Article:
It's a jungle out there for Blu, Jewel and their three kids after they're hurtled from Rio de Janeiro to the wilds of the Amazon. As Blu tries to fit in, he goes beak-to-beak with the vengeful Nigel, and meets his father-in-law.
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A teenager finds herself transported to a deep forest setting where a battle between the forces of good and the forces of evil is taking place. She bands together with a rag-tag group of characters in order to save their world -- and ours.
Mr. Peabody is a business titan, inventor, scientist, gourmand, two-time Olympic medalist and genius...who also happens to be a dog. Using his most ingenious invention, the WABAC machine, Mr. Peabody and his adopted boy Sherman hurtle back in time to experience world-changing events first-hand and interact with some of the greatest characters of all time. But when Sherman breaks the rules of time travel, our two heroes find themselves in a race to repair history and save the future, while Mr. Peabody may face his biggest challenge yet - being a parent. Written by
Agamemnon (Patrick Warburton) says to a policeman "Don't tase me, bro." This is in reference to University of Florida student Andrew Meyer, who made the line famous in a 2007 viral video shot at a town hall forum in which he was trying to ask a question of Senator John Kerry. The line was edited in previews to "Take it easy, bro." See more »
At the end of the movie, when the historical monuments are moving back into the wormhole, part of the scene from the ground shows the Sphinx moving back up into the air. It cuts away, cuts back to it on the ground again, cuts away one more time and then shows it as gone. See more »
Our story begins high above New York City, in the luxurious penthouse apartment of perhaps the most unlikely genius the world's ever known.
[Camera pans to Peabody in an upside-down position]
Oh! Sorry, caught me doing my yoga. You were expecting a downward dog, perhaps?
[Jumps into upright position]
My name is Mr. Peabody.
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Mr. Peabody and Sherman are shown in the credits in their original drawn design, and shown at the very end walking towards the vanishing point of the screen. See more »
It's hard to imagine somebody trying to pitch the story for Mr. Peabody & Sherman - "Let's make a movie about a genius dog who goes travelling in time and space with his adopted human son!" Well, actually, someone did make that pitch... way back in the 1950s. The two characters first appeared in Rocky And His Friends, an animated television show that will ring a bell with American audiences. But those of us who are less familiar with these characters needn't fret: this new incarnation by DreamWorks Animation is bright, funny and packed with great gags, a pleasingly smart treat for kids and adults alike.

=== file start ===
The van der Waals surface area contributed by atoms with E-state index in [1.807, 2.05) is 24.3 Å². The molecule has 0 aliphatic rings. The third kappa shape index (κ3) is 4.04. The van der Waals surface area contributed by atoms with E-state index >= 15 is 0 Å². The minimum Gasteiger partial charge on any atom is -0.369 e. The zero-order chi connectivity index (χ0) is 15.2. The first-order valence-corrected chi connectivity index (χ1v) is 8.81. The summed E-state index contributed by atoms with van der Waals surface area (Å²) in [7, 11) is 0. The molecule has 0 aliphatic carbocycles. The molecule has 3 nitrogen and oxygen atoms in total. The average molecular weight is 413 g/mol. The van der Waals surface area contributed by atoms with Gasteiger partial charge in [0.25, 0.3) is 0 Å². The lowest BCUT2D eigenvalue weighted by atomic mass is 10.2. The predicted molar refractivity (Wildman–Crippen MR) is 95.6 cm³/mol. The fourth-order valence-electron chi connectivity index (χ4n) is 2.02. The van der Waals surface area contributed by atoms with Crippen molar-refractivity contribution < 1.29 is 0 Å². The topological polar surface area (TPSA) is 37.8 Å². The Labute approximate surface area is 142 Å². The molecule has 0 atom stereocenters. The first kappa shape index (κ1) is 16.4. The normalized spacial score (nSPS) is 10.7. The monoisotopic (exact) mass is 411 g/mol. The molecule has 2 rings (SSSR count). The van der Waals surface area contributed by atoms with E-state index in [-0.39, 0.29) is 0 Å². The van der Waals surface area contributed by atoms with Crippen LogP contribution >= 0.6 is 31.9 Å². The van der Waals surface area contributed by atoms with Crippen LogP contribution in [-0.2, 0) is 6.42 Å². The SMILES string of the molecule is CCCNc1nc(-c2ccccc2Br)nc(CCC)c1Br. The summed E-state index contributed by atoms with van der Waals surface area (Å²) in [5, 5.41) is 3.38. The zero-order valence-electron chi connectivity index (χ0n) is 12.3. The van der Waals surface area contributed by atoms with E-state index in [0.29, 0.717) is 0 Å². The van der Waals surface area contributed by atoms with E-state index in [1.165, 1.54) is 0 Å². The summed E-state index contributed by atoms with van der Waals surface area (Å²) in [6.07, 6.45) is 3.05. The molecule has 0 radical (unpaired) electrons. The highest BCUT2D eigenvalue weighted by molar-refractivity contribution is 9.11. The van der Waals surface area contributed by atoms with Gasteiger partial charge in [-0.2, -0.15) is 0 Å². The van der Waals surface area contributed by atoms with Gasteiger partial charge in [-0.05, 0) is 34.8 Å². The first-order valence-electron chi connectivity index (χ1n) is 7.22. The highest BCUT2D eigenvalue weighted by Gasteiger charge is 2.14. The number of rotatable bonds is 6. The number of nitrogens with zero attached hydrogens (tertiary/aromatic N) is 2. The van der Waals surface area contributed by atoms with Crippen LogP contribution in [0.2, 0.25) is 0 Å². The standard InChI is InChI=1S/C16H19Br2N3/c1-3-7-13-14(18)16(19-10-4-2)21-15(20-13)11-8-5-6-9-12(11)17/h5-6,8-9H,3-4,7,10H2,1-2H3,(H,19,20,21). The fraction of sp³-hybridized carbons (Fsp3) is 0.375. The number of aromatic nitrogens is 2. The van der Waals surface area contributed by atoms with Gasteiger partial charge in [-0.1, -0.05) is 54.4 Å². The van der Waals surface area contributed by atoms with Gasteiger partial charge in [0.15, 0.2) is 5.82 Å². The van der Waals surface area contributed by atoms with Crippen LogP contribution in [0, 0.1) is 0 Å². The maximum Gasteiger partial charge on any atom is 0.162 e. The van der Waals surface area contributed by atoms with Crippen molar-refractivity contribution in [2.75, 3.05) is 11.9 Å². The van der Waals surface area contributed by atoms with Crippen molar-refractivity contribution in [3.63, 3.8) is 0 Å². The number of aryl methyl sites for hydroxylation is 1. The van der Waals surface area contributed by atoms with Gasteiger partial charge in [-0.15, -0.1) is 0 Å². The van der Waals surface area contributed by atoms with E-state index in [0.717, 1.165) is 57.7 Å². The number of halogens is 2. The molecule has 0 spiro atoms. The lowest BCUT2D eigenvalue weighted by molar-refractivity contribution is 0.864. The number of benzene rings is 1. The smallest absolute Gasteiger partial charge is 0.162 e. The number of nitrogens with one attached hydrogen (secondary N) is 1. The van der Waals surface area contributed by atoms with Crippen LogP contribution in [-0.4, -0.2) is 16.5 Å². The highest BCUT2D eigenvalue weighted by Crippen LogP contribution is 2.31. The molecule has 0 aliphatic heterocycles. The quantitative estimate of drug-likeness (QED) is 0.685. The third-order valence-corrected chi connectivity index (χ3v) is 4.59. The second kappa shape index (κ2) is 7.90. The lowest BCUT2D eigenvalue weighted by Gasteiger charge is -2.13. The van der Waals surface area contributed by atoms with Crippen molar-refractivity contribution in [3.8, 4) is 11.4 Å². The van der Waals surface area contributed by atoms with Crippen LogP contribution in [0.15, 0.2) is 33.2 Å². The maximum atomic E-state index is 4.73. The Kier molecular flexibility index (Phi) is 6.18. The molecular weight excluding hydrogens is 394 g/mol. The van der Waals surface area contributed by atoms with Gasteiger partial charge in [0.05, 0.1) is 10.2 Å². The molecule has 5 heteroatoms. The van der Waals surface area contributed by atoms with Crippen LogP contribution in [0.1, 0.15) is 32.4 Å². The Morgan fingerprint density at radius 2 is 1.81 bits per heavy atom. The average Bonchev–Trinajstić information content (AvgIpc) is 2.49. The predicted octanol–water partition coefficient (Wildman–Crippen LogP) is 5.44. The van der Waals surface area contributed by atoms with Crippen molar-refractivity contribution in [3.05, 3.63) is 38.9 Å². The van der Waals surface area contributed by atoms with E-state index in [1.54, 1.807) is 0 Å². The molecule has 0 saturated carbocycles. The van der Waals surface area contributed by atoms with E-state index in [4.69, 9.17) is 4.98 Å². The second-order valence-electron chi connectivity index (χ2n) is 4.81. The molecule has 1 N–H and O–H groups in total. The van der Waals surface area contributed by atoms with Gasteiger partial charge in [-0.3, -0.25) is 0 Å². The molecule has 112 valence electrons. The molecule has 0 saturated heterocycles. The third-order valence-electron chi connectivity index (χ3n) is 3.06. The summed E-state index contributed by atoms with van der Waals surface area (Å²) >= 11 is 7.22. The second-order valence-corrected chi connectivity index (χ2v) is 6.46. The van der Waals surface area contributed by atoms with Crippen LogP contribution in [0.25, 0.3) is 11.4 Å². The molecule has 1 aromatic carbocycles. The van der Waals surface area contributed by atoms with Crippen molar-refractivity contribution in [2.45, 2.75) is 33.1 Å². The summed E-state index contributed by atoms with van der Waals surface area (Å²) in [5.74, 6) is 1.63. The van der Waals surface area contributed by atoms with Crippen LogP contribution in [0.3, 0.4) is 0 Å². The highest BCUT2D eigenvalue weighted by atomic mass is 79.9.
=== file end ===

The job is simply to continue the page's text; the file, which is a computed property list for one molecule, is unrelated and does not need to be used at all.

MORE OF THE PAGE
Mr. Peabody (voiced by Ty Burrell) is the brainiest dog in all the land, and a celebrated inventor, athlete and businessman to boot. From his lonely perch atop the world, he decides to adopt a baby boy. Everything goes well until the bespectacled Sherman (Max Charles) starts school. Forced to play nice with Penny (Ariel Winter), a classmate who ridicules him for having a dog as a father, Sherman shows her the WABAC: a time machine invented by Mr. Peabody to allow his son to bear witness to history in the making. Together, Sherman and Penny embark on a trip across time that could destroy the past, the present and the future.
Bouncing merrily from the French Revolution to ancient Greece by way of the Italian Renaissance, Mr. Peabody & Sherman messes mischievously with history - we're presented with a cake-obsessed Marie Antoinette (Lauri Fraser), a volatile Mona Lisa (Lake Bell) and a beef-headed Agamemnon (Patrick Warburton). Most of these references will likely be lost on younger viewers, but there's still plenty to keep them entertained. As the film races along in its madcap way, gags and puns (so bad they're brilliant) are tossed at the audience in such great amounts that it's rather amazing that most of them work as well as they do.
The film does suffer a little from its breakneck pace, as it rushes headlong towards a cataclysmic convergence of the past and the present. The story gets a little lost in the shuffle of history, with almost too much to absorb by the time nefarious social services worker Ms. Grunion (voiced with wicked relish by Allison Janney) turns up - a canine bigot to the core - and threatens to remove Sherman from Mr. Peabody's custody.
Nevertheless, director Rob Minkoff manages to pull the whole thing off, balancing the film's largely irreverent tone with a surprisingly heartfelt ending. He even crafts a father-son moment near the end of the film that's both shamelessly sweet and a cheeky nod to cinematic history. (Think Kirk Douglas and Stanley Kubrick circa 1960.) It's all quite enough to suggest that there's a bright cinematic future ahead for this little boy and his dog/dad.
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